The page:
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The frank nature of the replies elicited by BlabDroid made me realise just how powerful social robots could be. Not only were people fully trusting them, they were connecting on a social level which allowed for a high level of comfort. They had entered a space in people’s minds usually reserved for other people they trusted – and this was something significant.
You don't have one of these robots with you right now, but let's do a little experiment with a completely different kind of machine, a “robotic sculpture” featuring two simple balloons. Watch the video below and take note of what attributes you give to the balloons (share your answers on BBC Future’s Facebook page or Twitter if you wish).
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What did you think the balloons were doing? Some responses I heard, while being a fly on the wall in the gallery where they were displayed, included everything from “Well, they're fighting,” to “Oh, this is obviously about domestic violence.” The overwhelming response was that they were in conflict. The interesting thing here is not necessarily the violent aspect, but the fact people kept saying “they” or “them” not “it”.
Psychologists know that we are quick to anthropomorphise inanimate objects. This was most famously depicted in an experiment in the 1940s, conducted by Fritz Heider and Marianne Simmel. They asked people to watch a film of simple shapes interacting, and found that people gave them surprisingly human-like qualities, describing a triangle as “mean” and “bullying”, while the other shapes were “afraid” or “shy”.
Another machine-based art project I designed with Alicia Eggert in 2012 also provoked people to anthropomorphise – but this time, it made some of them feel uncomfortable.
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We called it the pulse machine. A kick drum was fitted with a robotic striker which was attached to a countdown mechanism. The machine was “born” during the opening and was given the lifespan a person who was born on that day would have (about 78 years). The machine started its pulse and slowly counted down to its demise. With only this simple setup, people had very different yet extremely personal reactions to it. Some felt that it was morbid and were visually upset by it. Others felt it gave them some energy to go out and do something; it reminded them that life was short. One person said that it had made them sad, as it reminded them of the recent passing of their loved one.
Our propensity to form bonds with machines is already becoming apparent
I found it quite profound that these strong emotions occurred from just a drum and countdown clock. To those who viewed it, the machine was born, is alive, and is now dying. This really drove home the fact that very little was required for people to anthropomorphise an object. It also showed just how empathetic we are as people and that we can empathise with things which are not us.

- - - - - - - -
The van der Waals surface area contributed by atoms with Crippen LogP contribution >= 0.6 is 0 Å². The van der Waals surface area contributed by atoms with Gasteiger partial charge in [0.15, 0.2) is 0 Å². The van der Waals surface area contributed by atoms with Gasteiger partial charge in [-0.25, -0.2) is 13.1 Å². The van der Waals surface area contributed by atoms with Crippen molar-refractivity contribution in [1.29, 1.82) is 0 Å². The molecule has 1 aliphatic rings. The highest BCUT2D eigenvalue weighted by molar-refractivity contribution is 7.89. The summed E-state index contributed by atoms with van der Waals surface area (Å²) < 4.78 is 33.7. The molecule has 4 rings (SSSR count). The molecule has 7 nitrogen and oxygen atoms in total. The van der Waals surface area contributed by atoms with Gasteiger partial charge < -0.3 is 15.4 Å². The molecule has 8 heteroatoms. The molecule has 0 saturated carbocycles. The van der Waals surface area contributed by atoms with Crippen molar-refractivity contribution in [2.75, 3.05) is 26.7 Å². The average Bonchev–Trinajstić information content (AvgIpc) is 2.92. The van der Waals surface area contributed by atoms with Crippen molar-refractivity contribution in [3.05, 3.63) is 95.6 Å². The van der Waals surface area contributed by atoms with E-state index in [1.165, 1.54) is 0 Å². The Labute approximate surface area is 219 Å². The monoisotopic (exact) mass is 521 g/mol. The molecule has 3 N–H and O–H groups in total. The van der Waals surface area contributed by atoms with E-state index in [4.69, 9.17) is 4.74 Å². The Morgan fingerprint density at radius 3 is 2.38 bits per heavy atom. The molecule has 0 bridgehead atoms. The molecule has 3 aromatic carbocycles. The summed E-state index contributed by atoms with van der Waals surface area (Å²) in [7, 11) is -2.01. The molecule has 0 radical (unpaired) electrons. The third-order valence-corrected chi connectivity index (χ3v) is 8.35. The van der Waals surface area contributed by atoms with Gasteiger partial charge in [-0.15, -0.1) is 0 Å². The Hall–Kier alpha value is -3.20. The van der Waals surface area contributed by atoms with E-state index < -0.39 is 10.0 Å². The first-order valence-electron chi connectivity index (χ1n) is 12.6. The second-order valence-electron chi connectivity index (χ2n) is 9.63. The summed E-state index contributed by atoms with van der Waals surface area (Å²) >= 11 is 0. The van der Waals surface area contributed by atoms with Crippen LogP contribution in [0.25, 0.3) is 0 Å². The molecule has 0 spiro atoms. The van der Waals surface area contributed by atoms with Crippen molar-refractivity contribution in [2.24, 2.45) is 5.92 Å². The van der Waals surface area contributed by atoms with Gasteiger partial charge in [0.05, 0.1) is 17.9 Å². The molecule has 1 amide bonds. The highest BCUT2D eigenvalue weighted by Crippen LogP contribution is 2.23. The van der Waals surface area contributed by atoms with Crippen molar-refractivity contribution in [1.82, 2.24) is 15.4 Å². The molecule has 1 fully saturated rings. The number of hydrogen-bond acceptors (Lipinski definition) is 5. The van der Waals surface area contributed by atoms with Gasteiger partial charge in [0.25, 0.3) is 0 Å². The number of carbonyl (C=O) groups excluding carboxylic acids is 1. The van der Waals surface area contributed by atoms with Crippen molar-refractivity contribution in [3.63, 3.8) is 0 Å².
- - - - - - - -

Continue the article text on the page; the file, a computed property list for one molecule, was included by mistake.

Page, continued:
Indeed, our propensity to form bonds with machines is already becoming apparent as they become a bigger part of our lives: some soldiers are known to mourn their bomb-disposal robots, and owners of Aibo dogs in Japan have staged funerals for their robotic pet dogs. If a machine can become the embodiment of a living thing, the effect of it “dying” can lead to a very real mourning.
All of which raises some difficult ethical questions as we build robots that are smarter and better able to converse with us. How personal and “real” do we want these robots to be? At what point does a robot designed to trigger our emotions become manipulative? Where does one draw the line?
One of the possibilities this opens up is automating aspects of our emotional lives where we usually depend on other people for sympathy
As the philosopher John Campbell told me: “One of the possibilities this opens up is automating aspects of our emotional lives where we usually depend on other people for sympathy and support. Rather than relying on your partner to listen to the problems you’ve had at work all day, why not explain them to a sympathetic robot that makes eye contact with you, listens with apparent interest, making all the right noises, remembers and cross-indexes everything you say?”
Once we accept a machine is alive, any relationship we form with it will be on the same level as any other living thing. Thus, robots are truly alive in our minds; which is perhaps more significant to the future of human-machine relationships than any Turing test. A robot doesn’t need to convince us it is human – we’re ready to believe it already.
This article is based on a forthcoming book by artist and engineer Alexander Reben. The BlabDroids and other robots will be on show at the Charlie James Gallery in Los Angeles from 15-29 August.